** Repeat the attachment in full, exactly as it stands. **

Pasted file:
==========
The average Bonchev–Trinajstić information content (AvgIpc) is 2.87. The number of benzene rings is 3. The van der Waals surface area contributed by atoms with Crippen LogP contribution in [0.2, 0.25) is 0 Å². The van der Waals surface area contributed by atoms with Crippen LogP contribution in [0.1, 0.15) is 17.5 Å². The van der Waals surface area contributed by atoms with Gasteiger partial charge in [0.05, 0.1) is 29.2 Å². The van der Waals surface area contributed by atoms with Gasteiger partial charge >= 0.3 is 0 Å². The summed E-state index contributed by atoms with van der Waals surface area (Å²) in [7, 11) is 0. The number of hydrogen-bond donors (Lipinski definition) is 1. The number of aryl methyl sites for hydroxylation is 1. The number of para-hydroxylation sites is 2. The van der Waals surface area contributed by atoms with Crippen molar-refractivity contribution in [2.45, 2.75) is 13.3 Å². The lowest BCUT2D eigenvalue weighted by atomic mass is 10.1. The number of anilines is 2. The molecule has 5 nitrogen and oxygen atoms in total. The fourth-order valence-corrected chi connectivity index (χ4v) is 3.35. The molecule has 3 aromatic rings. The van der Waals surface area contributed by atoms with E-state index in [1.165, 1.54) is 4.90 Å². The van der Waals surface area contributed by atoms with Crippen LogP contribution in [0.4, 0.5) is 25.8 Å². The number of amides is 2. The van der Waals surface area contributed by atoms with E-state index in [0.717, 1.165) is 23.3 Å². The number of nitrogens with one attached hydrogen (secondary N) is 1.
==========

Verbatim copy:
The average Bonchev–Trinajstić information content (AvgIpc) is 2.87. The number of benzene rings is 3. The van der Waals surface area contributed by atoms with Crippen LogP contribution in [0.2, 0.25) is 0 Å². The van der Waals surface area contributed by atoms with Crippen LogP contribution in [0.1, 0.15) is 17.5 Å². The van der Waals surface area contributed by atoms with Gasteiger partial charge in [0.05, 0.1) is 29.2 Å². The van der Waals surface area contributed by atoms with Gasteiger partial charge >= 0.3 is 0 Å². The summed E-state index contributed by atoms with van der Waals surface area (Å²) in [7, 11) is 0. The number of hydrogen-bond donors (Lipinski definition) is 1. The number of aryl methyl sites for hydroxylation is 1. The number of para-hydroxylation sites is 2. The van der Waals surface area contributed by atoms with Crippen molar-refractivity contribution in [2.45, 2.75) is 13.3 Å². The lowest BCUT2D eigenvalue weighted by atomic mass is 10.1. The number of anilines is 2. The molecule has 5 nitrogen and oxygen atoms in total. The fourth-order valence-corrected chi connectivity index (χ4v) is 3.35. The molecule has 3 aromatic rings. The van der Waals surface area contributed by atoms with E-state index in [1.165, 1.54) is 4.90 Å². The van der Waals surface area contributed by atoms with Crippen LogP contribution in [0.4, 0.5) is 25.8 Å². The number of amides is 2. The van der Waals surface area contributed by atoms with E-state index in [0.717, 1.165) is 23.3 Å². The number of nitrogens with one attached hydrogen (secondary N) is 1.